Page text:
Amazon Eyes Cheaper Version of’Just Walk Out’ Tech

What started as a three-man foray in 2012 to rethink the physical retail experience and eliminate standing in line has blossomed into a massive global operation today that’s at the center of Amazon’s omnichannel shopping experience.

Anchored by its trio of branded contactless retail payment solutions — Just Walk Out shopping, Amazon One palm scanning tech, and Amazon Dash Carts — the eCommerce giant’s commitment to reinvent the in-store experience is still very much in the experimental phase yet stands at the center of its plans to expand its own footprint of physical locations.

“As my team continues to build and scale new technology services, the hardest part is ensuring that the technology recedes into the background, so when customers come in to shop, it’s a seamless and magical experience,” said Amazon Vice President of Physical Retail and Technology Dilip Kumar in a blog post summarizing the multi-pronged project’s progress and ambitions.

Making the Magic Happen

While Kumar said his team continues to refine and scale that magical experience in order to bring it to more real-life stores in a range of different formats and geographies, he told an attendee at the company’s “re: Mars” event (which stands for machine learning, automation, robotics and space) that convenience, security and fun are at the core of everything the team doing — as well as a lot of very heavy, high-end computing technology.

“We’ve made ongoing inventions at all layers, including sensors, optics and machine vision algorithms, [and] as a result, we’ve reduced the number of cameras required in Just Walk Out technology-enabled stores to make them more cost-effective, smaller and capable of running deep networks locally, ”Kumar said.

As it stands, the “diversity of retail environments” where Amazon’s artificial intelligence (AI)-powered suite of touchless tech has been deployed has grown, not only in its own mix of Amazon Fresh grocery and Amazon Go convenience stores, but also by being installed by a growing list of third-party users — each of which carry a unique set of challenges and problems to solve for.

Surges, Sandwiches or Strawberries

For example, stadiums, such as Boston’s TD Garden, that have brought touchless retail tech onboard, present a unique surge demand problem since the bulk of buying happens all at once in a short intermission.

Read more: Read more: Amazon’s’Just Walk Out’Tech Comes to Stadiums

Other obstacles in the way have included different or mixed sources of lighting — which makes video monitoring more difficult — as well as more basic variations between locations, such as store size, capacity, SKU counts and vastly different types of merchandise.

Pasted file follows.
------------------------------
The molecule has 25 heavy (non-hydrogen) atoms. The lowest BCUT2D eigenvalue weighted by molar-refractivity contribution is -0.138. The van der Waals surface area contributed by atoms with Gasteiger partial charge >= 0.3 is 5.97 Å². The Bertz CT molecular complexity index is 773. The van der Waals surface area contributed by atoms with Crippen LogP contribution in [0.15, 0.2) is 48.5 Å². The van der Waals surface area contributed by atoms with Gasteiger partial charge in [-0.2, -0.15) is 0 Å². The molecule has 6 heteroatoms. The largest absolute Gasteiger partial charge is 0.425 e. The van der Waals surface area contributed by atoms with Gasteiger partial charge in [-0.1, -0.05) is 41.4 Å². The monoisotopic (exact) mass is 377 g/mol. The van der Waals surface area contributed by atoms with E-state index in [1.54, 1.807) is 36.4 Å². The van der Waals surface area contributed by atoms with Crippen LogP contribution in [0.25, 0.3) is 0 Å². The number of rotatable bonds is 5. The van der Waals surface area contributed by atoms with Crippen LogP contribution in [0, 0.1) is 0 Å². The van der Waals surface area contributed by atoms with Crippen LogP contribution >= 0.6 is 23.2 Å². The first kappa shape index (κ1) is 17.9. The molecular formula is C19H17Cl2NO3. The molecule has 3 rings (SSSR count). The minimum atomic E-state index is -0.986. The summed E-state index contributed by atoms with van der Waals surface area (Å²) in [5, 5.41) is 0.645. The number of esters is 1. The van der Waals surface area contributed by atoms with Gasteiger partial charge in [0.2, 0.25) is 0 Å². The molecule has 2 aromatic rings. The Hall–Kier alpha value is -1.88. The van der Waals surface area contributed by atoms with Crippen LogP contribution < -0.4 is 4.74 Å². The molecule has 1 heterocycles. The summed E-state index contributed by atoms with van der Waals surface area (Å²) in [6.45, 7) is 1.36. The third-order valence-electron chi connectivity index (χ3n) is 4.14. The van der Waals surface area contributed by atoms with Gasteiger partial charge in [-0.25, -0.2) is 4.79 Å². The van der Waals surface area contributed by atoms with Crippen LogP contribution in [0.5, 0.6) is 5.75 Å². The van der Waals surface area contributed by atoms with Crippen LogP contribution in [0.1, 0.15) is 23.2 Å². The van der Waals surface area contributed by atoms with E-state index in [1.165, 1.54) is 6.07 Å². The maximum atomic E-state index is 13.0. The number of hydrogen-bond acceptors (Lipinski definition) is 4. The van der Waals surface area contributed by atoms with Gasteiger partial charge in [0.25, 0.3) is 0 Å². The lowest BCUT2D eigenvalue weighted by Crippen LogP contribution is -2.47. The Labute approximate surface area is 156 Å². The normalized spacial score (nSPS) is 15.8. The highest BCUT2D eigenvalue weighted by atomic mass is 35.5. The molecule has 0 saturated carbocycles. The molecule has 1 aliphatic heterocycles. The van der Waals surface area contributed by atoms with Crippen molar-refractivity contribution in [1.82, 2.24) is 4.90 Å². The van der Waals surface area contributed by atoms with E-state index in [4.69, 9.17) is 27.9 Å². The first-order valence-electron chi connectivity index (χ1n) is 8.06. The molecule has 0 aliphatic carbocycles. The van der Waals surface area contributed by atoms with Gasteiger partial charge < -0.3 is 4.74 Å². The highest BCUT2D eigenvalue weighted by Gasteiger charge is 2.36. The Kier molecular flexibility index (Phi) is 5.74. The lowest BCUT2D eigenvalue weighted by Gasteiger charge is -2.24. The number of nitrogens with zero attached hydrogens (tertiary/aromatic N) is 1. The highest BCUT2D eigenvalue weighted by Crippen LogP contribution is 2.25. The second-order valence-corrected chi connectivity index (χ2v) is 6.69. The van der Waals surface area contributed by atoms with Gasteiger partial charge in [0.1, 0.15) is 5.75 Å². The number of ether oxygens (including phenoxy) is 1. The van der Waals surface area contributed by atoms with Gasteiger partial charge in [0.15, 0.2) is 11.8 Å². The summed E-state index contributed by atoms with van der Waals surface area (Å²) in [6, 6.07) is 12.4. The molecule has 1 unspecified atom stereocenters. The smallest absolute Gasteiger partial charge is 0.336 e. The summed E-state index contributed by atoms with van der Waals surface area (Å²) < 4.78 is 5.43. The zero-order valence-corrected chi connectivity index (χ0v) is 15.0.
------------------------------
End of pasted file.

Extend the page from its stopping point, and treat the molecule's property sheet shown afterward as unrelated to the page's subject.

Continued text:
“Over the past few years, we’ve increased the complexity of use cases where Just Walk Out technology is deployed — from 1,800-square-foot Amazon Go stores to 40,000-square-foot, full-size grocery stores — and had to account for differences in shopping behavior, ”Kumar said in the blog post.

Specifically, bridging the habit-gap between grocery shoppers that rummage for produce is vastly more complicated than solving for a grab-and-go salad or sandwich offering, he said, pointing to the fusion of vision and sensing technologies in the Amazon Dash Cart, which can detect items in motion while also capturing accurate weights and quantities.

See more: See more: Amazon Introduces Smart Shopping Carts at LA Supermarket

No matter what the venue or product, Kumar repeatedly stressed the need for seamless security and speed, citing the “strict latency budgets” they must meet to make sure real-time receipts are just that.

Don’t Forget Fun

Even the retailer’s newest physical store iteration has presented a unique set of challenges, he said, while speaking of the recent launch of Amazon Style, the company’s tech-enabled apparel store that merges personal self-scanning with AI-driven suggestions based on a user’s profile and history that can direct items to a digital shopping cart or even have them delivered for try-on in a specially equipped connected fitting room.

Read more: Read more: Amazon Opens 1st Brick-and-Mortar Clothing Store in LA

As much as he said Amazon Style was designed to offer customers a personalized, convenient shopping experience that helps them effortlessly find styles and bargains that match their tastes, the challenge there was to strike a balance between helpful and intrusive while still allowing shoppers to get the experience of discovering something special on their own.

“We went to great lengths [at Amazon Style] to keep the fun in shopping while elevating the experience through machine learning algorithms, ”Kumar said in the post.



About: About: PYMNTS’survey of 2,094 consumers for The Tailored Shopping Experience report, a collaboration with Elastic Path, shows where merchants are getting it right and where they need to up their game to deliver a customized shopping experience.